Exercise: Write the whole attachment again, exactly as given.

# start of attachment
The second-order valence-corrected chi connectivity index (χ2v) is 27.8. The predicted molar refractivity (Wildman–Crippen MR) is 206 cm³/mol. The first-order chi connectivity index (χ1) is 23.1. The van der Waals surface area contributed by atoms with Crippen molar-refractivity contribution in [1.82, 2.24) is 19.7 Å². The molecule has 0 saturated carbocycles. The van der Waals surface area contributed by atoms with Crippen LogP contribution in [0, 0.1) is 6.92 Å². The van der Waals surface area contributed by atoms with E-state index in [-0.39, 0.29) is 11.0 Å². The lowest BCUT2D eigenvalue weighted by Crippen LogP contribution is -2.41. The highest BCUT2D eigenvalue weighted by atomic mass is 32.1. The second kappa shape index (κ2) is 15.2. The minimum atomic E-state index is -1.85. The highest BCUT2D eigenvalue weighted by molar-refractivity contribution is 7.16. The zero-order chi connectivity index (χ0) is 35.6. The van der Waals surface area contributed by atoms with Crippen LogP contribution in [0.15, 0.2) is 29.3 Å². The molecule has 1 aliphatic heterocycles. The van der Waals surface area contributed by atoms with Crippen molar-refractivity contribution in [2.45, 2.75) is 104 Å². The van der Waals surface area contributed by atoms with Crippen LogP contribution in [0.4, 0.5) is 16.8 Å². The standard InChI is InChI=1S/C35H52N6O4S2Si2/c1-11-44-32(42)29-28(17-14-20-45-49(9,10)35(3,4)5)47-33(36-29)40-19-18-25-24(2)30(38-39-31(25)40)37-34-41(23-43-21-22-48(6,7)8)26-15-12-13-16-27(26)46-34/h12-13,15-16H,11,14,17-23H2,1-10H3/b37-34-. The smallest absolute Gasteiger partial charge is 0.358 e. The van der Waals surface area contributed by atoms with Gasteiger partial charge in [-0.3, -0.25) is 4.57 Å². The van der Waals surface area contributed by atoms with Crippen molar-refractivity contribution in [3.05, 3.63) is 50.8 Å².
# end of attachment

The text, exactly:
The second-order valence-corrected chi connectivity index (χ2v) is 27.8. The predicted molar refractivity (Wildman–Crippen MR) is 206 cm³/mol. The first-order chi connectivity index (χ1) is 23.1. The van der Waals surface area contributed by atoms with Crippen molar-refractivity contribution in [1.82, 2.24) is 19.7 Å². The molecule has 0 saturated carbocycles. The van der Waals surface area contributed by atoms with Crippen LogP contribution in [0, 0.1) is 6.92 Å². The van der Waals surface area contributed by atoms with E-state index in [-0.39, 0.29) is 11.0 Å². The lowest BCUT2D eigenvalue weighted by Crippen LogP contribution is -2.41. The highest BCUT2D eigenvalue weighted by atomic mass is 32.1. The second kappa shape index (κ2) is 15.2. The minimum atomic E-state index is -1.85. The highest BCUT2D eigenvalue weighted by molar-refractivity contribution is 7.16. The zero-order chi connectivity index (χ0) is 35.6. The van der Waals surface area contributed by atoms with Crippen LogP contribution in [0.15, 0.2) is 29.3 Å². The molecule has 1 aliphatic heterocycles. The van der Waals surface area contributed by atoms with Crippen molar-refractivity contribution in [2.45, 2.75) is 104 Å². The van der Waals surface area contributed by atoms with Crippen LogP contribution in [0.4, 0.5) is 16.8 Å². The standard InChI is InChI=1S/C35H52N6O4S2Si2/c1-11-44-32(42)29-28(17-14-20-45-49(9,10)35(3,4)5)47-33(36-29)40-19-18-25-24(2)30(38-39-31(25)40)37-34-41(23-43-21-22-48(6,7)8)26-15-12-13-16-27(26)46-34/h12-13,15-16H,11,14,17-23H2,1-10H3/b37-34-. The smallest absolute Gasteiger partial charge is 0.358 e. The van der Waals surface area contributed by atoms with Gasteiger partial charge in [-0.3, -0.25) is 4.57 Å². The van der Waals surface area contributed by atoms with Crippen molar-refractivity contribution in [3.05, 3.63) is 50.8 Å².